Massachusetts Daily Collegian

A free and responsible press serving the UMass community since 1890

A free and responsible press serving the UMass community since 1890

Massachusetts Daily Collegian

A free and responsible press serving the UMass community since 1890

Massachusetts Daily Collegian

Nia Hislop: Game-changing talent

Freshman winger possesses “confidence” and “control” beyond her years
Sophie-Zoe Schreyer / Daily Collegian

Whether it’s the English roast and Yorkshire pudding in Newcastle or the chicken pelau of Trinidad’s shores, there’s been no shortage of worldly influences for the Massachusetts women’s soccer freshman winger, Nia Hislop.

The fourth daughter of a long-time Premier League goalkeeper, Shaka Hislop, Nia grew up in a house with five kids and plenty of athletic talent. The first-year collegiate player was born in Portsmouth, England, and her parents were born in Trinidad and Tobago, a small island-nation in the Caribbean. When she moved to Concord, Massachusetts in 2009, she completed the third leg of her residency, obtaining tri-citizenship.

While she only speaks one language, Hislop understands the local dialect of Trinidad: a strong, fast-paced version of English that her parents speak with close family and friends. A slight British accent makes brief appearances in her sentences, seemingly coming and going as it pleases.

As the only Black woman on the UMass team, Hislop discussed navigating through difficult racial dynamics.

“Being the only Black girl in any situation is obviously going to be hard,” Hislop said. “No, we don’t [discuss race]. It’s something that should be talked about, but we don’t really talk about it.”

UMass will welcome two more women of color on the team next season: Caroline Dickson, a forward from Danbury, Connecticut, along with defensive midfielder Carolina Benitez, from Westbury, New York.

Benitez looks forward to joining forces with Hislop and Dickson and said the teams that she has played for in the past have also struggled with diversity.

“There’s a significance in having a teammate who has shared similar struggles and experiences as you,” Hislop said. “Just having someone you can turn to who will understand.”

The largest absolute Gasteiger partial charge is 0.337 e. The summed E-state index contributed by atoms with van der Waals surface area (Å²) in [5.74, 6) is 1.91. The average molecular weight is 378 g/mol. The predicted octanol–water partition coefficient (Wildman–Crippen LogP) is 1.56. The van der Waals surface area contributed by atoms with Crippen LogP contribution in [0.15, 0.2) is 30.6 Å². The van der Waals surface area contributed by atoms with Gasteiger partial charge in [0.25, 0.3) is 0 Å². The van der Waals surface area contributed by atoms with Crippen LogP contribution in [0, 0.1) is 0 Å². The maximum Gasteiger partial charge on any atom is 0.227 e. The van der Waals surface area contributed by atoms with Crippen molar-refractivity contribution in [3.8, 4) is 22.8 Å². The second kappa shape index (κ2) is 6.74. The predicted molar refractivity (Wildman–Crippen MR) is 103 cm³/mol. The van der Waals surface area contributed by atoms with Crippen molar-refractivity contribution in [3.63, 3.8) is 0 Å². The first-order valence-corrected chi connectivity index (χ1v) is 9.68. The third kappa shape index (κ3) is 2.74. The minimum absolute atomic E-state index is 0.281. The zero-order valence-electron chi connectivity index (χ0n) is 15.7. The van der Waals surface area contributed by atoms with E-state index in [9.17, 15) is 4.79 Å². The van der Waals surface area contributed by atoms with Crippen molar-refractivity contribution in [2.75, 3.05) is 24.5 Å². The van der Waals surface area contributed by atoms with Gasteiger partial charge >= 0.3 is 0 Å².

Growing up in a predominantly white community in Concord, Hislop grappled with her multifaceted identity. Whether it was her accent or her hair, she experienced unsolicited comments from people who had certain expectations of how she should look or sound. Now that she is older, she learned to stand her ground.

Hislop has always been proud of where she’s from. Growing up the daughter of a prominent footballer, she has always possessed the confidence to achieve success, yet never felt pressured by him to play the game. The humility and astute perspective of her father is reflected in her own demeanor.

“Since day one, we knew she was going to be a starter,” her roommate, teammate and best friend Bianca Cardano said, as Hislop laughed and shook her head.

“All of us knew it when she ran in front of us,” Cardano said. “If she can run past our fastest defenders, then she’s going to start.”

According to GPS statistics that track heart rate, top speed and distance covered, Hislop clocked as one of the top three fastest players on the team, along with forward Karina Groff and midfielder Sarah Cramer. Hislop logged a top speed of nearly 19 miles per hour this season, based on the most recent data from Catapult technology.

Based on the “eye test,” Hislop seems like the fastest player on the team, according to head coach Jason Dowiak.

It’s not just about her raw speed either, Hislop is a “great soccer player,” according to her coaches, exercising skill and control in addition to elite quickness.

When Hislop took the pitch for the Minutewomen, the team immediately felt her impact. Starting in 12 of her 18 total games, the freshman was revolutionary. Her blazing speed was put to good use on the wing in their 3-5-2 formation, and her performance earned her a spot on the Atlantic 10 All-Rookie team.